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24 July 2023

‘Human inks’ to 3D printing human tissues

HU3DINKS project brings together expert companies for the development of human tissue-based inks

Animal free 3D bioprinting

Biofabrication or 3D bioprinting aims to create tissue constructs for numerous applications including animal free testing, drug screening and regenerative medicine. One crucial aspect of the technology is the use of suitable materials to enable the 3D printing of living cells which are called bioinks. These ‘bio inks’ must support the cells and keep them alive during and after the printing process. Currently, the majority of bioinks are derived from non-human materials (animal-based i.e., collagen or gelatin). In contrast, the present IraSME research project Human bioinks for 3D printing (HU3DINKS) aims to push this field forward by developing human tissue-based bioinks for multiple 3D bioprinting technologies.

The most commonly applied materials in 3D bioprinting are still derived from animal sources such as gelatin or collagen. Hence, there is a huge need for animal free alternatives, not only to replace animal testing, but also to resemble processes and conditions in human tissue more closely. In this respect, synthetic polymers have also been explored, and while several of these materials are safe to use in the human body, these synthetic options are an oversimplification of the complex natural situation in vivo and don’t fully bridge the gap between current in vitro tests and animal models.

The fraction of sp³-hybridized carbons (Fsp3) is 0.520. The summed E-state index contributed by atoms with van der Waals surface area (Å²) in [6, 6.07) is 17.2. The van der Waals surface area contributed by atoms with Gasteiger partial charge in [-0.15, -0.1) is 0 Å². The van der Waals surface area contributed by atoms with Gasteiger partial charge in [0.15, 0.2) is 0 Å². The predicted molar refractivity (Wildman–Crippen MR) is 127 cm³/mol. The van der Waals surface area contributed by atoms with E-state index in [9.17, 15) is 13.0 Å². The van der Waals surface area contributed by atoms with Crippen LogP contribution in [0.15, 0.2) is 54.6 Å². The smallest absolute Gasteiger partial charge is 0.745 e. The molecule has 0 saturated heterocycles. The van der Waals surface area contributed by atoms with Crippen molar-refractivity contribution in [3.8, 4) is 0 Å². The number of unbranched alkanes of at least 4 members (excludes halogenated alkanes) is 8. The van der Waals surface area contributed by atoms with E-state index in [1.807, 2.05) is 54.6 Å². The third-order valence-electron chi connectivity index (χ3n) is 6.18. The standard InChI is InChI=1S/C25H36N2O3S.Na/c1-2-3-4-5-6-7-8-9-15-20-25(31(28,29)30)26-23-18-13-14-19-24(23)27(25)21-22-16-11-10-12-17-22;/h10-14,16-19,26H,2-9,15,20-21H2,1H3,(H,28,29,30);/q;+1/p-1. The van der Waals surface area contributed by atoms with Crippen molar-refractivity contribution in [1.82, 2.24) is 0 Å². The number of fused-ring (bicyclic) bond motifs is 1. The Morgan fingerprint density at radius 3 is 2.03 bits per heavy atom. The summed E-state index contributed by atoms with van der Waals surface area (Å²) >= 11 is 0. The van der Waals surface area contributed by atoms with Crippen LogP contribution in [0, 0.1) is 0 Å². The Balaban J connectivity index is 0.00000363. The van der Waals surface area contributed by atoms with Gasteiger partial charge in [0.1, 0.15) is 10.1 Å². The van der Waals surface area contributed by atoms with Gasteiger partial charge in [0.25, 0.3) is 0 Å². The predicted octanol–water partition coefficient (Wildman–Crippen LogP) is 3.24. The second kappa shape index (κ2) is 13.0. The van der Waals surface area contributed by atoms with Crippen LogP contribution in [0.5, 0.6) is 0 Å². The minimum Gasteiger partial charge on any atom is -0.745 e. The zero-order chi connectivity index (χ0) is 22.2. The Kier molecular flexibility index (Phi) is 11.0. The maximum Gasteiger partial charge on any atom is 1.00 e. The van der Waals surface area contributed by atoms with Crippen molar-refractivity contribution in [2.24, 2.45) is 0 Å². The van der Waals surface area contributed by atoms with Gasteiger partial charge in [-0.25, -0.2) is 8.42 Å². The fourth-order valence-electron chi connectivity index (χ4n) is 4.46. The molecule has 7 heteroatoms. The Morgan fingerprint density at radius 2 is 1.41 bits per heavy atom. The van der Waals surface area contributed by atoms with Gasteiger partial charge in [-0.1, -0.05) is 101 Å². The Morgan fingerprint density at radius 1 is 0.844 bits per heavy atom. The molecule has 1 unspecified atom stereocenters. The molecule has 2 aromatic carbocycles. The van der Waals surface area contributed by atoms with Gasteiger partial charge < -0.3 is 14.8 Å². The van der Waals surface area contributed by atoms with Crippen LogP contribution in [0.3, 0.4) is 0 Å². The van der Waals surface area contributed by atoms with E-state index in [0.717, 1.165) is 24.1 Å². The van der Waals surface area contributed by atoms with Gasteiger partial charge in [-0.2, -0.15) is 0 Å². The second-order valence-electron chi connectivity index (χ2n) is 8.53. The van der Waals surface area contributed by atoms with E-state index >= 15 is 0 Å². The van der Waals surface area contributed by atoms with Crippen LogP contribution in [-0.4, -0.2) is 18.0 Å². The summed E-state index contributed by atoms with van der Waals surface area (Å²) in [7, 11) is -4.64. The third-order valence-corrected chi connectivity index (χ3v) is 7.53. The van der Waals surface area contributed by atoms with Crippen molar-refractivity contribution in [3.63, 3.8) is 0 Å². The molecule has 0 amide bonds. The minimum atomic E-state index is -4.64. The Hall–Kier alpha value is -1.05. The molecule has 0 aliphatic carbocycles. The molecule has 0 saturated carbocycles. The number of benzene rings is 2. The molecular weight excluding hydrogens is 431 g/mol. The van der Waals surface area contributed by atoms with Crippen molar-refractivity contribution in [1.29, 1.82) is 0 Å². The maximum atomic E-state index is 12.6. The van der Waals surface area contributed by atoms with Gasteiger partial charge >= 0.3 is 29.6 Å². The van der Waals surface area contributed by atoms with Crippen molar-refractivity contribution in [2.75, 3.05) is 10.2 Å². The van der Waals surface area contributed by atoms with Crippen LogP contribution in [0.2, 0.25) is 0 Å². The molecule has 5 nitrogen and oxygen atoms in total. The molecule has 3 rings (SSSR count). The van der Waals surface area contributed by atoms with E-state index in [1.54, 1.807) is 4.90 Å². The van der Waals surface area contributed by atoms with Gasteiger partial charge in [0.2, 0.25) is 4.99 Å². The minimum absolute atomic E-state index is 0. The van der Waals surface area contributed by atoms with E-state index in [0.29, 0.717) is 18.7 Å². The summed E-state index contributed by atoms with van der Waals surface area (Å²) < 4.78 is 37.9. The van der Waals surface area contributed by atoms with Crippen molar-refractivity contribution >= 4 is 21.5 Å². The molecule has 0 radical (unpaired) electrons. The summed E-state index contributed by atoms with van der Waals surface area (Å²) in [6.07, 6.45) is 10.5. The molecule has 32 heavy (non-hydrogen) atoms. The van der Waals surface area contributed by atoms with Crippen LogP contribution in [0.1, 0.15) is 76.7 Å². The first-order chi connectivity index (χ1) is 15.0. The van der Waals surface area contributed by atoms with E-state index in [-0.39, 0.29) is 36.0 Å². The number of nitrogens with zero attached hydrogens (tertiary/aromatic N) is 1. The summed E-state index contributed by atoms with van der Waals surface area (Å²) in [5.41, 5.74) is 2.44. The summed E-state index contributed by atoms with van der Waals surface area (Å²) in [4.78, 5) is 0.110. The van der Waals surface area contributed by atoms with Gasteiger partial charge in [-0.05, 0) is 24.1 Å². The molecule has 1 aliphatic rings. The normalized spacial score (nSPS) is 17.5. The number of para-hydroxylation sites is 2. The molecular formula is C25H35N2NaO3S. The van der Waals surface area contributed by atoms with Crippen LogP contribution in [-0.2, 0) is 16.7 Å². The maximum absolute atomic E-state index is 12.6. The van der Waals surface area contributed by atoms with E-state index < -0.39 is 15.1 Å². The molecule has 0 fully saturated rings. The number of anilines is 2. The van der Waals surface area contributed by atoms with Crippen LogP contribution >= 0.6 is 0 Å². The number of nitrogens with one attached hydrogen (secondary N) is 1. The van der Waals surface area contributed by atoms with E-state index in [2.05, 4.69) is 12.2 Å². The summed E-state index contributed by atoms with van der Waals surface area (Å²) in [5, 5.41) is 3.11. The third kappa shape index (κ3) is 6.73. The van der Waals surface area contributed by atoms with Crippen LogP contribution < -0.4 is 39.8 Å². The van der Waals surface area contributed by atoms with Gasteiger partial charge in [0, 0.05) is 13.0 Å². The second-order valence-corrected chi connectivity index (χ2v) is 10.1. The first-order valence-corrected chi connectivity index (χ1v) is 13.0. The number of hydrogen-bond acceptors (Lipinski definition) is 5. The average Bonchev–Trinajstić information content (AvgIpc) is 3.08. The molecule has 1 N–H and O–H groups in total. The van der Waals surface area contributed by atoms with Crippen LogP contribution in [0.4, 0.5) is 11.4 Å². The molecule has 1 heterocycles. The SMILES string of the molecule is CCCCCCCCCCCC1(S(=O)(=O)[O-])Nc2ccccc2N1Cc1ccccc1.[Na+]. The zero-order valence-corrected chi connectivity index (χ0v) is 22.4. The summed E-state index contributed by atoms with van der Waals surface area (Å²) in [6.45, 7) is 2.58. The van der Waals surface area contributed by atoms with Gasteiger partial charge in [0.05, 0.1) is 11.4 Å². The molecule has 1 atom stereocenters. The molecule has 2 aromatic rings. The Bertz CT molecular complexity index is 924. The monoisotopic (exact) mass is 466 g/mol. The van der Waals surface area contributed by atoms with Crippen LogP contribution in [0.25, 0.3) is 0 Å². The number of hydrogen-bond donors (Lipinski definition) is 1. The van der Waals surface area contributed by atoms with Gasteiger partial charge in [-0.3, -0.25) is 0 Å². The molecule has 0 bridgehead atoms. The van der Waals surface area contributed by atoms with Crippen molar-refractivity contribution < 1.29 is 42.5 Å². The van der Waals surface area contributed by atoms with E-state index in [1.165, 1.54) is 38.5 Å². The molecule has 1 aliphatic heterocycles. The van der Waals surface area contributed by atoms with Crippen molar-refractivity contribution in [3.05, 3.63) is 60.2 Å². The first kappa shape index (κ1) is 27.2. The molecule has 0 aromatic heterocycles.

The HU3DINKS project aims to overcome these limitations via the development of high-performing human tissue-based bioinks suited for different 3D bioprinting technologies including extrusion printing, and high-resolution laser-based printing. While there are already commercial human tissue-derived materials available on the market, their bioactivity and printing performance remains poor. Thus, the HU3DINKS consortium aims at converting commercially available human tissue-derived materials into bioinks, which can be printed in a straightforward manner.

Future applications of biofabrication include regeneration of human tissues and ‘organ printing’. “However, while still many hurdles need to be overcome to convert these applications to clinical reality, the bioprinting technology already offers solutions in the field of animal free testing. Here, the ‘human 3D inks’ can make a huge difference to make bioprinting truly animal free” says Jasper Van Hoorick, CEO of BIO INX.

As a result, drugs, or cosmetics can be tested on 3D printed human tissue models, which form a better mimic of native 3D tissues in comparison to conventional 2D cell culture techniques. This approach is in line with the 3R principle* of reducing, replacing, and refining animals used for scientific purposes.